Who are these coming out of Bethel to meet them? Down the hill come a company of young men, students in one of the colleges which had been established by the prophet Samuel in the land for training young men for the service of Jehovah. These colleges had been visited from time to time by the prophet Elijah, and he was well-known to all the students. They come up to the two travelers as they begin to climb the hill. To the old man they say nothing, but they look at him, maybe, with awestruck faces. Then, drawing the young Elisha aside, they whisper to him, “Knowest thou that the Lord will take away thy master from thy head today?” And he said, “Yea, I know it; hold ye your peace.” It was as if he would say, “He is going away from me; I know it only too well. There is no need to remind me of it; hold your peace.”
The young students draw back, and the two pass on together. As they leave Bethel, the old man once more turns to his young servant. Elijah said unto him, “Elisha, tarry here, I pray thee; for the Lord hath sent me to Jericho.” Did he speak thus just to draw out the loving tender reply, “As the Lord liveth, and as thy soul liveth, I will not leave thee”?
As they near Jericho, the city of palm trees, once more young students are seen coming out to meet them, for there is another school of the prophets in that place. Elisha sees them; he knows they are expecting them; he knows before they speak what they are going to say.
Yes, there it is again, the same whispered question, “Knowest thou that the Lord will take away thy master from thy head today?” and once more, the sorrowful Elisha answers, “Yea, I know it; hold ye your peace.”
Leaving the city of palm trees, once more Elijah speaks to the faithful soul by his side and says to him, “Tarry, I pray thee, here; for the Lord hath sent me to Jordan.” And a third time the faithful Elisha replies, “As the Lord liveth, and as thy soul liveth, I will not leave thee.”
And they two went on. They two. How many a road had they two traveled side by side! But this was their last walk together. Soon, very soon, Elijah would be gone, and Elisha would have to travel alone. Very quietly, very solemnly, they two went on together.
Seven miles lie between Jericho and the Jordan River, yet they two still went on, mile after mile, till at last the waters of the river are heard in the distance. It is a hot, tiring walk; there is no shade, there is not a breath of wind. They are walking on heavy, loose sand, which is hot and burning beneath their feet, while the air is filled with fine particles of salt blown from the Dead Sea, which cause thirst to the throat and pain to the eyes of the travelers. But what cares Elisha for the heat or the dust or the salt, if only he can be near his beloved master a little longer?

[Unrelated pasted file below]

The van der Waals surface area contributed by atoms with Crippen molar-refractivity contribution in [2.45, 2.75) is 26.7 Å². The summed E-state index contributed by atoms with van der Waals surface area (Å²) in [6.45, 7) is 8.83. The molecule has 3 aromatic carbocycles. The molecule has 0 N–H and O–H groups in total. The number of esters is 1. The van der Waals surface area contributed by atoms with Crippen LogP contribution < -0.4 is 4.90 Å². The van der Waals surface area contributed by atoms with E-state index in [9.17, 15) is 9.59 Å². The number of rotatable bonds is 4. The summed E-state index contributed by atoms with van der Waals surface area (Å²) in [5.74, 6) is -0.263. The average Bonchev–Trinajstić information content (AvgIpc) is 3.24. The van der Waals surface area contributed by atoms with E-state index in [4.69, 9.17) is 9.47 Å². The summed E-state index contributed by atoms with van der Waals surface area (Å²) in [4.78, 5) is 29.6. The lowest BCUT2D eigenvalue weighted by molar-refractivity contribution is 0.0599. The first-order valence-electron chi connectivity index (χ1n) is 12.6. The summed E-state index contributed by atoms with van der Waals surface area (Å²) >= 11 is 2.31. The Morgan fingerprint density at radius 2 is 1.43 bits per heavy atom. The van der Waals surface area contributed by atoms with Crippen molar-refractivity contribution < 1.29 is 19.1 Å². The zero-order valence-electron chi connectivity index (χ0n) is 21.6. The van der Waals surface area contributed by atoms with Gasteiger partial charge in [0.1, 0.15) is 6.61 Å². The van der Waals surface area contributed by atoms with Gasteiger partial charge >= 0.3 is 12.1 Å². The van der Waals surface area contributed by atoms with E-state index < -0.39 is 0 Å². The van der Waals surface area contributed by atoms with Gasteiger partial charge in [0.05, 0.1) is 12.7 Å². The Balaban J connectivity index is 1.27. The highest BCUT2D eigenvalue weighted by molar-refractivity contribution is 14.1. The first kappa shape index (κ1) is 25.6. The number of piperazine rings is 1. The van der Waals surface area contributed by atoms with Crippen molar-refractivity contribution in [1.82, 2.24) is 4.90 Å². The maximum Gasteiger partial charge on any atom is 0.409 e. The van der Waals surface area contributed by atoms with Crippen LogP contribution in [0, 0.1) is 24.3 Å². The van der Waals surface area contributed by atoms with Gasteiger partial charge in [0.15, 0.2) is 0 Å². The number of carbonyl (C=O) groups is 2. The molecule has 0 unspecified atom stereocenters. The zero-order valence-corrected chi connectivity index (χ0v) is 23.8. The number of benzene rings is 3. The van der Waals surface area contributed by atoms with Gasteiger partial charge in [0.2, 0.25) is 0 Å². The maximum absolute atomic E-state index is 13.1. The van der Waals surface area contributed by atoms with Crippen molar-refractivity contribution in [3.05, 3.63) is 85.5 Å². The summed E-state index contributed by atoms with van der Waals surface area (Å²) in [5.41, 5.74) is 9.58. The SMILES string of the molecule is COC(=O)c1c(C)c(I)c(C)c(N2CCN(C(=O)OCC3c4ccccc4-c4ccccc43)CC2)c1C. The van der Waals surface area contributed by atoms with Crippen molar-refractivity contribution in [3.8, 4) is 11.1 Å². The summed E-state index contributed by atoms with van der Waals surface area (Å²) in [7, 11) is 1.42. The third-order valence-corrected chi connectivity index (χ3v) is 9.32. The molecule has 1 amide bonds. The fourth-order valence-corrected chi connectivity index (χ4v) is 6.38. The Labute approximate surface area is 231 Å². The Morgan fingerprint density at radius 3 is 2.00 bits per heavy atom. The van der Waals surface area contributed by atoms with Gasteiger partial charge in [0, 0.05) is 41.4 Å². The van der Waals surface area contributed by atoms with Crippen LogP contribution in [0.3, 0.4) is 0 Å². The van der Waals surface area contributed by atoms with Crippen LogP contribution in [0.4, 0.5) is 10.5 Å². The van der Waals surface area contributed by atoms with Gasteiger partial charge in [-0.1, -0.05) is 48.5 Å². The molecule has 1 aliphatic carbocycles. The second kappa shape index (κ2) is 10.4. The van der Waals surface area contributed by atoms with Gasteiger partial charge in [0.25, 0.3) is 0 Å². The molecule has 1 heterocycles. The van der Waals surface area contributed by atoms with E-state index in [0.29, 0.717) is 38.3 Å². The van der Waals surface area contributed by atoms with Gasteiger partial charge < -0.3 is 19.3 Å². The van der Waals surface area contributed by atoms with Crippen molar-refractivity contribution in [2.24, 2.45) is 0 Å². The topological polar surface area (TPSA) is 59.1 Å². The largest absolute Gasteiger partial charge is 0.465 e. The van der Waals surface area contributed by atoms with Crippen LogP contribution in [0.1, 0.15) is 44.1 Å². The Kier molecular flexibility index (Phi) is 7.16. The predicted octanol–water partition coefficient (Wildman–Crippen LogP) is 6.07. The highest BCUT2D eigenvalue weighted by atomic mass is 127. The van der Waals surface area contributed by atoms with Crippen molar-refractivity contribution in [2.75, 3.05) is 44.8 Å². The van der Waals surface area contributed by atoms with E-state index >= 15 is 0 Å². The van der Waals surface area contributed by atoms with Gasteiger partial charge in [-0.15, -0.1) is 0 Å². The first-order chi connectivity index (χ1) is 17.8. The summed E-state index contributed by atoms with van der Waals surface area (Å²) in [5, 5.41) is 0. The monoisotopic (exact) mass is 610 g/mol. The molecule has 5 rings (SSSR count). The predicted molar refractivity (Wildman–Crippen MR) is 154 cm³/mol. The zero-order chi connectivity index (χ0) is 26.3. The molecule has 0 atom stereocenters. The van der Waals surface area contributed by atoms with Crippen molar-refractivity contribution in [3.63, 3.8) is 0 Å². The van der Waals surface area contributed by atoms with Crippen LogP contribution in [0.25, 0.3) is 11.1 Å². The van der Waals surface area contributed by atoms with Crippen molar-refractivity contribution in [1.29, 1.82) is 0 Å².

At length the two reach the river. Breaking their way through the tall reeds and rich undergrowth, they stand on the bank of that river which for 3000 years has been a picture of death. Rapidly, fiercely, the muddy river rushes along at their feet, but Elijah is not to struggle through the deep, dark waters of death, and therefore he will not have to stem the current of Jordan, the current of death.
Taking off his rough sheepskin cloak, he rolls it together like a miraculous staff, and he smites with it the rushing river. At once the waters divide, a path opens through it, and they two pass over on dry ground.
Now the old man feels that his last hour on earth is come; he is nearly home. By faith he can see in the distance the fair city of God waiting to receive him; he can almost hear the shouts of welcome of those who are coming out to meet him. Only a few more earthly steps have to be taken before his feet leave this earth to be with his Master.
Now he breaks the long, solemn silence, and turning to Elisha he says to him, “Ask what I shall do for thee, before I be taken away from thee.”